Research Digest

Lab notes: Malaria drug might protect a foetus from the Zika virus

Hydroxychloroquine suppresses an immune mechanism in the placenta and also limits the growth of invading Zika viruses.

A commonly used malaria drug might protect foetuses from being infected with the Zika viruses, according to new research by scientists at the Washington University School of Medicine. This is an important finding with the possibly simple solution to prevent babies being born with developmental deformities associated with the disease.

India has just recorded its fourth case of Zika. A 27-year-old man in Tamil Nadu was found infected with the Zika virus. Three cases were detected earlier this year in Ahmedabad, Gujarat. Zika was declared a Public Health Emergency of International concern for much of 2016, after Zika infections were reported in many parts of the world and took a heavy toll on Brazil.

Zika often manifests as mild symptoms like fever and rash in adults but babies born to women infected with the virus can ave microcephaly, a condition in which the brain is small and underdeveloped. So far, there has been no vaccine or drug to protect pregnant women and their foetuses from infection.

A team of scientists from Washington University School of Medicine have studied pregnant mice infected with Zika and found that the Zika virus infects a foetus by manipulating the body’s normal barrier to infection. The body normally mobilises many defensive mechanisms to protect a growing foetus and the placenta is the last line of defense against infection being transmitted from the mother. The research team had previously found that the Zika virus can invade rhe placenta and also multiply there.

To learn more about how Zika breaches the placenta, the researchers infected human placental cells with Zika virus and that the virus then activated genes related to autophagy – the process by which cells disposed waste and invading microbes. When they treated the cells with drugs to ramp up the autophagy pathway, they found that a larger number of cells became infected with the Zika virus increased. Drugs that suppressed autophagy resulted in fewer placental cells infected with Zika virus. This showed that the virus was able to manipulate the body’s own defenses against it.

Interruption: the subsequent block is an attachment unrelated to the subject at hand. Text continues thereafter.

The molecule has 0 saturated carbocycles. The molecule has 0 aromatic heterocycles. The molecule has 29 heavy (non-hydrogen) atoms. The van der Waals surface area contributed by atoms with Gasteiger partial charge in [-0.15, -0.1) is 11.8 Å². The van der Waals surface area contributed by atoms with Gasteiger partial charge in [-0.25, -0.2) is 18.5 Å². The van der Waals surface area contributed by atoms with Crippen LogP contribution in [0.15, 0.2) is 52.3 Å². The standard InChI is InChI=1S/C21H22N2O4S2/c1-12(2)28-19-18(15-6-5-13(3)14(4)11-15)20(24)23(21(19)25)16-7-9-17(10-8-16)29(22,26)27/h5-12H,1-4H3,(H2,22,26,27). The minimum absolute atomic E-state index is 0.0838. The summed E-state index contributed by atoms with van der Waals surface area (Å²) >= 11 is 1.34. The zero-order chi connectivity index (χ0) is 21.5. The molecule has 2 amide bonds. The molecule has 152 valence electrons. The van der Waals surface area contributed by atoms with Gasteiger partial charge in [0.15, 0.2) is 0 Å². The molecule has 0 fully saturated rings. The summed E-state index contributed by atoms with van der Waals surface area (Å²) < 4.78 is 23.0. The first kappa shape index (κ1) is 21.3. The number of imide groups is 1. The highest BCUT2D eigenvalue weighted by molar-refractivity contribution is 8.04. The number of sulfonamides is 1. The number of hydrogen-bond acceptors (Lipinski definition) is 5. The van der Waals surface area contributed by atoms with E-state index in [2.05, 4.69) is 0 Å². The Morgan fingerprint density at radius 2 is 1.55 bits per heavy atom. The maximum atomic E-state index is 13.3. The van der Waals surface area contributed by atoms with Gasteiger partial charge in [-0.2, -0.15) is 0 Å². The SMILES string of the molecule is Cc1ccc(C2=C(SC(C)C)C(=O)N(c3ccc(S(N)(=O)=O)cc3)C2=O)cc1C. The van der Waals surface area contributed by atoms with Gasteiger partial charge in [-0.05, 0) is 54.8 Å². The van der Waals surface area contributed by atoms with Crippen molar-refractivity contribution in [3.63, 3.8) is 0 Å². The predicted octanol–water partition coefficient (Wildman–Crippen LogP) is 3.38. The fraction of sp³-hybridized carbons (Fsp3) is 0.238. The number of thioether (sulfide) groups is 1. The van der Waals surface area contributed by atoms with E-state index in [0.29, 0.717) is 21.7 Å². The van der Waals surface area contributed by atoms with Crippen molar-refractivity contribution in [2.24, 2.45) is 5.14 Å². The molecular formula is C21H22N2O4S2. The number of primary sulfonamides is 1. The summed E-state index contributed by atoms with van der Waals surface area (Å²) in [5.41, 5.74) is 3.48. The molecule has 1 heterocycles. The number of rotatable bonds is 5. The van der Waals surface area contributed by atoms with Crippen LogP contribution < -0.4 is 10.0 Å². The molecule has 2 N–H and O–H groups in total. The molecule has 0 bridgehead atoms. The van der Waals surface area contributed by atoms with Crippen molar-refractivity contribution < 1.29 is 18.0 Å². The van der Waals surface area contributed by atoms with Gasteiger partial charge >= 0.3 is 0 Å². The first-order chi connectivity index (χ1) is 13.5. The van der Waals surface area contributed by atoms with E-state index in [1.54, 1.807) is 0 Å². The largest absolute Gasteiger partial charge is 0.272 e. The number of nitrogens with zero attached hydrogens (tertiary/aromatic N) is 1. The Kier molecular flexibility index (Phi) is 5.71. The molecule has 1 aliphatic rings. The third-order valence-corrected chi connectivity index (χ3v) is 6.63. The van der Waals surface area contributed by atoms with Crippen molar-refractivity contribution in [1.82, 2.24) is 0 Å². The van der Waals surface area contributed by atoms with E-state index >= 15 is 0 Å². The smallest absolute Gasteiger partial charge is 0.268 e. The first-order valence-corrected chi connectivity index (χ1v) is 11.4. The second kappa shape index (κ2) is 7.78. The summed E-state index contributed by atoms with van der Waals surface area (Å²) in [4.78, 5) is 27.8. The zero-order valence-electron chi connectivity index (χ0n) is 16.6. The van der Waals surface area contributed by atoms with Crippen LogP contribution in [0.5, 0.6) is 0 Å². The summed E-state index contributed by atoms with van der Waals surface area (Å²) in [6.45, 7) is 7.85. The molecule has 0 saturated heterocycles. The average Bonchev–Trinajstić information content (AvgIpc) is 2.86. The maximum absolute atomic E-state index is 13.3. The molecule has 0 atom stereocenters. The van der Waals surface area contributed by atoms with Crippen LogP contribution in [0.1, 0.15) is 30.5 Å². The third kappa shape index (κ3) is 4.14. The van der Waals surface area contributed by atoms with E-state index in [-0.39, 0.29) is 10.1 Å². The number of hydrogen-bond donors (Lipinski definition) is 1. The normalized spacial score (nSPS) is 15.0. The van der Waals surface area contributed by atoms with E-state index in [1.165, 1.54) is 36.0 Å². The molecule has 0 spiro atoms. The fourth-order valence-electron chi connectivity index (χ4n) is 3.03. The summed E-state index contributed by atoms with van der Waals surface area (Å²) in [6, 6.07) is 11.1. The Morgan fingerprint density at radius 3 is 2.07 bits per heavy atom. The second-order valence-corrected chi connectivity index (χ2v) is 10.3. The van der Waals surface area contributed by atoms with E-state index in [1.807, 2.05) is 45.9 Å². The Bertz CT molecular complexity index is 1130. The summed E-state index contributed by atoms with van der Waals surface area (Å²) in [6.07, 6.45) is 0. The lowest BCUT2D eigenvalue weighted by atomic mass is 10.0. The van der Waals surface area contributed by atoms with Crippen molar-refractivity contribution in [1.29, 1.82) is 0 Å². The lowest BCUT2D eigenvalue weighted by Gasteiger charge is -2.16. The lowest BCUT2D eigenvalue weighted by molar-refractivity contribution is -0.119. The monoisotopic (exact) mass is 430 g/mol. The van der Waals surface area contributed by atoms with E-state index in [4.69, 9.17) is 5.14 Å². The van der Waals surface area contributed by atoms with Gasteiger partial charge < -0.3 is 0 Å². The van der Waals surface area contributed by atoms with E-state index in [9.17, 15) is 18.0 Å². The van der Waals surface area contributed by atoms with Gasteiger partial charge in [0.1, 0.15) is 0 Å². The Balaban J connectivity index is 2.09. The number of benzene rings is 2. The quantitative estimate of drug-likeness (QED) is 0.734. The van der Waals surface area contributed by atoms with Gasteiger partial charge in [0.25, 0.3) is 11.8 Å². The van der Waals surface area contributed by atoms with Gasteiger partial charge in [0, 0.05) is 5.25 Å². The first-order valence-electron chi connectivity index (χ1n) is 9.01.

Human placental cells (blue) infected with Zika virus (green) responded to the malaria drug chloroquine (left). (Photo: Bin Cao/Washington University School of Medicine)
Human placental cells (blue) infected with Zika virus (green) responded to the malaria drug chloroquine (left). (Photo: Bin Cao/Washington University School of Medicine)

They then tested the malaria drug hydroxychloroquine – a drug known to suppress autophagy – on pregnant mice. They found significantly lower levels of the virus in foetuses and placentas of mice that had received hydroxychloroquine in comparison to pregnant mice that had been given a placebo. In addition, these placentas of mice that received the malaria drug also showed less damage and the foetuses regained normal growth. Both the untreated and the treated mice mothers had about the same amount of Zika virus in their bloodstreams. The results published in The Journal of Experimental Medicine indicate that hydroxychloroquine was able to protect foetuses even when the virus was circulating through the mother.

The drug is already is approved for use in pregnant women for other medical purposes and the research team suggests further evaluation of the drug in primates and women for use to lower the risks of Zika infection.

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